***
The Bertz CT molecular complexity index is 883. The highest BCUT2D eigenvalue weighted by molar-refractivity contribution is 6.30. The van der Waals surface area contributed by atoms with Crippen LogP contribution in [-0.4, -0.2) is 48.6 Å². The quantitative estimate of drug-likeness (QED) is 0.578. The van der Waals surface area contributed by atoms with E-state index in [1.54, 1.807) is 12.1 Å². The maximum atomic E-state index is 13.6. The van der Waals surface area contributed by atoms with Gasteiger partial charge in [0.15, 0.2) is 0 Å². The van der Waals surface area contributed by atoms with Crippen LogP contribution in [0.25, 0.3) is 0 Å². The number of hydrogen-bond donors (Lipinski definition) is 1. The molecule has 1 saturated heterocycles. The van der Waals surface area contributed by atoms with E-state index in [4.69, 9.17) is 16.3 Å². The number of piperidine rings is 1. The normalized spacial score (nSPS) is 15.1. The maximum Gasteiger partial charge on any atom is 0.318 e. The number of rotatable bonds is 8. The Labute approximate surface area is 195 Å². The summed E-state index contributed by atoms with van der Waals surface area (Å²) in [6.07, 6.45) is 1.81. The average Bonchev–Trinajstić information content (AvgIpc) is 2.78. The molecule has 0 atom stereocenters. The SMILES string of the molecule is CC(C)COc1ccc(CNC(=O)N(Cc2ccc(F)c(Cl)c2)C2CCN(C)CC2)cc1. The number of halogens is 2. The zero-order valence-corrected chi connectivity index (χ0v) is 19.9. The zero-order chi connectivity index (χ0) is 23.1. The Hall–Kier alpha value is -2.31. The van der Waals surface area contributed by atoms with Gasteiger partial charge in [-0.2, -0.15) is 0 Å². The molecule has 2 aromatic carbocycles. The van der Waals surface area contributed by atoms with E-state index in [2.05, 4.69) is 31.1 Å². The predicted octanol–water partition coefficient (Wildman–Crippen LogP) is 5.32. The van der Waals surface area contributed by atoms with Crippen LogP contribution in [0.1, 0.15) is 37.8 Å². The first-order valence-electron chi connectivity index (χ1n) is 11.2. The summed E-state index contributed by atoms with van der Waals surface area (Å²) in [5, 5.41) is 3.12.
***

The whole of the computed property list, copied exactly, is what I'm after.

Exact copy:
The Bertz CT molecular complexity index is 883. The highest BCUT2D eigenvalue weighted by molar-refractivity contribution is 6.30. The van der Waals surface area contributed by atoms with Crippen LogP contribution in [-0.4, -0.2) is 48.6 Å². The quantitative estimate of drug-likeness (QED) is 0.578. The van der Waals surface area contributed by atoms with E-state index in [1.54, 1.807) is 12.1 Å². The maximum atomic E-state index is 13.6. The van der Waals surface area contributed by atoms with Gasteiger partial charge in [0.15, 0.2) is 0 Å². The van der Waals surface area contributed by atoms with Crippen LogP contribution in [0.25, 0.3) is 0 Å². The number of hydrogen-bond donors (Lipinski definition) is 1. The molecule has 1 saturated heterocycles. The van der Waals surface area contributed by atoms with E-state index in [4.69, 9.17) is 16.3 Å². The number of piperidine rings is 1. The normalized spacial score (nSPS) is 15.1. The maximum Gasteiger partial charge on any atom is 0.318 e. The number of rotatable bonds is 8. The Labute approximate surface area is 195 Å². The summed E-state index contributed by atoms with van der Waals surface area (Å²) in [6.07, 6.45) is 1.81. The average Bonchev–Trinajstić information content (AvgIpc) is 2.78. The molecule has 0 atom stereocenters. The SMILES string of the molecule is CC(C)COc1ccc(CNC(=O)N(Cc2ccc(F)c(Cl)c2)C2CCN(C)CC2)cc1. The number of halogens is 2. The zero-order valence-corrected chi connectivity index (χ0v) is 19.9. The zero-order chi connectivity index (χ0) is 23.1. The Hall–Kier alpha value is -2.31. The van der Waals surface area contributed by atoms with Gasteiger partial charge in [-0.2, -0.15) is 0 Å². The molecule has 2 aromatic carbocycles. The van der Waals surface area contributed by atoms with E-state index in [2.05, 4.69) is 31.1 Å². The predicted octanol–water partition coefficient (Wildman–Crippen LogP) is 5.32. The van der Waals surface area contributed by atoms with Crippen LogP contribution in [0.1, 0.15) is 37.8 Å². The first-order valence-electron chi connectivity index (χ1n) is 11.2. The summed E-state index contributed by atoms with van der Waals surface area (Å²) in [5, 5.41) is 3.12.